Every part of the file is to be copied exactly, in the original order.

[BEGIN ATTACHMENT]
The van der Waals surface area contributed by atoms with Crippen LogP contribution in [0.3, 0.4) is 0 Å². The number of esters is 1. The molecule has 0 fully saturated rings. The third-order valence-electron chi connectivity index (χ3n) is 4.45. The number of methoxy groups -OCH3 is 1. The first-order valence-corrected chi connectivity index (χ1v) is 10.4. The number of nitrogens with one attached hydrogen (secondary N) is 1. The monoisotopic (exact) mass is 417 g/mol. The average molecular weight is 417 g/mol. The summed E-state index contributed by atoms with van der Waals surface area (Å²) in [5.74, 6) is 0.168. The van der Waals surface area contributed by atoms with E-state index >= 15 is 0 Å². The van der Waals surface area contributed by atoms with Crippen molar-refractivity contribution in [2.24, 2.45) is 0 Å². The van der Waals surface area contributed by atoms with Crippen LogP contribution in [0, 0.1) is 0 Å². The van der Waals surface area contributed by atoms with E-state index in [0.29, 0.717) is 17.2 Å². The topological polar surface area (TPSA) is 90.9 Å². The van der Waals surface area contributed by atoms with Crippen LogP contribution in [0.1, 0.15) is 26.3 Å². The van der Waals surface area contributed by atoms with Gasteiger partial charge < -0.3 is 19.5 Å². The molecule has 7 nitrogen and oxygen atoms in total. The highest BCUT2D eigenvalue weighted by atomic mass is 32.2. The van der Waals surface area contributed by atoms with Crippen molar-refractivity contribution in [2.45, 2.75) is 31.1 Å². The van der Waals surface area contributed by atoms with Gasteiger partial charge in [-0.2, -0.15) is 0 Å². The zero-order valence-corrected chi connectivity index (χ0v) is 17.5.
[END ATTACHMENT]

The van der Waals surface area contributed by atoms with Crippen LogP contribution in [0.3, 0.4) is 0 Å². The number of esters is 1. The molecule has 0 fully saturated rings. The third-order valence-electron chi connectivity index (χ3n) is 4.45. The number of methoxy groups -OCH3 is 1. The first-order valence-corrected chi connectivity index (χ1v) is 10.4. The number of nitrogens with one attached hydrogen (secondary N) is 1. The monoisotopic (exact) mass is 417 g/mol. The average molecular weight is 417 g/mol. The summed E-state index contributed by atoms with van der Waals surface area (Å²) in [5.74, 6) is 0.168. The van der Waals surface area contributed by atoms with E-state index >= 15 is 0 Å². The van der Waals surface area contributed by atoms with Crippen molar-refractivity contribution in [2.24, 2.45) is 0 Å². The van der Waals surface area contributed by atoms with Crippen LogP contribution in [0, 0.1) is 0 Å². The van der Waals surface area contributed by atoms with E-state index in [0.29, 0.717) is 17.2 Å². The topological polar surface area (TPSA) is 90.9 Å². The van der Waals surface area contributed by atoms with Crippen LogP contribution in [0.1, 0.15) is 26.3 Å². The van der Waals surface area contributed by atoms with Gasteiger partial charge < -0.3 is 19.5 Å². The molecule has 7 nitrogen and oxygen atoms in total. The highest BCUT2D eigenvalue weighted by atomic mass is 32.2. The van der Waals surface area contributed by atoms with Crippen molar-refractivity contribution in [2.45, 2.75) is 31.1 Å². The van der Waals surface area contributed by atoms with Gasteiger partial charge in [-0.2, -0.15) is 0 Å². The zero-order valence-corrected chi connectivity index (χ0v) is 17.5.